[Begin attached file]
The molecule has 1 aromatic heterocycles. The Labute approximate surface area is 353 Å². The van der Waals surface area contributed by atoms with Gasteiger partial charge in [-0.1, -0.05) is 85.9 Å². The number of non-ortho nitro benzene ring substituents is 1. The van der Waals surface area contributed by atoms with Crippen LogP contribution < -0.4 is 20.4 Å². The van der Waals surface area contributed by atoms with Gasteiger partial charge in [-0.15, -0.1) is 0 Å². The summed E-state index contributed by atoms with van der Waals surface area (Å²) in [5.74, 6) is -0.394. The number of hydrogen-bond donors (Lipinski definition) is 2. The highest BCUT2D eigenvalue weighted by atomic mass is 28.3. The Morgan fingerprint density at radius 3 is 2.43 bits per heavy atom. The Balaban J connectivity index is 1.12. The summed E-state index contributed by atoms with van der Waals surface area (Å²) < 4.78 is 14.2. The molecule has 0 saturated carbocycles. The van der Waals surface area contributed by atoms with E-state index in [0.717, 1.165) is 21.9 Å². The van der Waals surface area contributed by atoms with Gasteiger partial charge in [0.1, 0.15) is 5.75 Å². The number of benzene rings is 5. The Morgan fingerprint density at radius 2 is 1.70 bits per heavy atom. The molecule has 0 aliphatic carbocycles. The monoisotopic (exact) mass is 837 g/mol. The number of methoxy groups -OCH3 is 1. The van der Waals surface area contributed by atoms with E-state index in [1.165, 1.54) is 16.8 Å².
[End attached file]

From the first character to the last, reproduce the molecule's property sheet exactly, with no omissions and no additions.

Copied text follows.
The molecule has 1 aromatic heterocycles. The Labute approximate surface area is 353 Å². The van der Waals surface area contributed by atoms with Gasteiger partial charge in [-0.1, -0.05) is 85.9 Å². The number of non-ortho nitro benzene ring substituents is 1. The van der Waals surface area contributed by atoms with Crippen LogP contribution < -0.4 is 20.4 Å². The van der Waals surface area contributed by atoms with Gasteiger partial charge in [-0.15, -0.1) is 0 Å². The summed E-state index contributed by atoms with van der Waals surface area (Å²) in [5.74, 6) is -0.394. The number of hydrogen-bond donors (Lipinski definition) is 2. The highest BCUT2D eigenvalue weighted by atomic mass is 28.3. The Morgan fingerprint density at radius 3 is 2.43 bits per heavy atom. The Balaban J connectivity index is 1.12. The summed E-state index contributed by atoms with van der Waals surface area (Å²) < 4.78 is 14.2. The molecule has 0 saturated carbocycles. The van der Waals surface area contributed by atoms with E-state index in [0.717, 1.165) is 21.9 Å². The van der Waals surface area contributed by atoms with Gasteiger partial charge in [0.1, 0.15) is 5.75 Å². The number of benzene rings is 5. The Morgan fingerprint density at radius 2 is 1.70 bits per heavy atom. The molecule has 0 aliphatic carbocycles. The monoisotopic (exact) mass is 837 g/mol. The number of methoxy groups -OCH3 is 1. The van der Waals surface area contributed by atoms with E-state index in [1.165, 1.54) is 16.8 Å².